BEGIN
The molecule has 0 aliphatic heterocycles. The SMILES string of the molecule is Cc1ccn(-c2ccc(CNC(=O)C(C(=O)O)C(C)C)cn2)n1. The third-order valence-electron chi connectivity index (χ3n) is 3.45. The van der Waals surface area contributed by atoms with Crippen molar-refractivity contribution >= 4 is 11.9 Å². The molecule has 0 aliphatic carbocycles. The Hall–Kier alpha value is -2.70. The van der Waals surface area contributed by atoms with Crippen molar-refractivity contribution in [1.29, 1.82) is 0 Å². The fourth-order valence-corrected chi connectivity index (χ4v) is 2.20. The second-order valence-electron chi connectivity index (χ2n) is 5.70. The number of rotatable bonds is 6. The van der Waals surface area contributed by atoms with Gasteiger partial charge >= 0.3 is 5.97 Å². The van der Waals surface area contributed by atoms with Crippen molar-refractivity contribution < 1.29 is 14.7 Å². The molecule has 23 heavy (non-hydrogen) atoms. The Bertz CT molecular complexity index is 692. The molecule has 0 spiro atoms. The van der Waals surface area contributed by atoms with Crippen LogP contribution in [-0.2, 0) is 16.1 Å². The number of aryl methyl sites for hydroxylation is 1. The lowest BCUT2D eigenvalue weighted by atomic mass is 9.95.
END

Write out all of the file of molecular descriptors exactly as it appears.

The molecule has 0 aliphatic heterocycles. The SMILES string of the molecule is Cc1ccn(-c2ccc(CNC(=O)C(C(=O)O)C(C)C)cn2)n1. The third-order valence-electron chi connectivity index (χ3n) is 3.45. The van der Waals surface area contributed by atoms with Crippen molar-refractivity contribution >= 4 is 11.9 Å². The molecule has 0 aliphatic carbocycles. The Hall–Kier alpha value is -2.70. The van der Waals surface area contributed by atoms with Crippen molar-refractivity contribution in [1.29, 1.82) is 0 Å². The fourth-order valence-corrected chi connectivity index (χ4v) is 2.20. The second-order valence-electron chi connectivity index (χ2n) is 5.70. The number of rotatable bonds is 6. The van der Waals surface area contributed by atoms with Gasteiger partial charge >= 0.3 is 5.97 Å². The van der Waals surface area contributed by atoms with Crippen molar-refractivity contribution < 1.29 is 14.7 Å². The molecule has 23 heavy (non-hydrogen) atoms. The Bertz CT molecular complexity index is 692. The molecule has 0 spiro atoms. The van der Waals surface area contributed by atoms with Crippen LogP contribution in [-0.2, 0) is 16.1 Å². The number of aryl methyl sites for hydroxylation is 1. The lowest BCUT2D eigenvalue weighted by atomic mass is 9.95.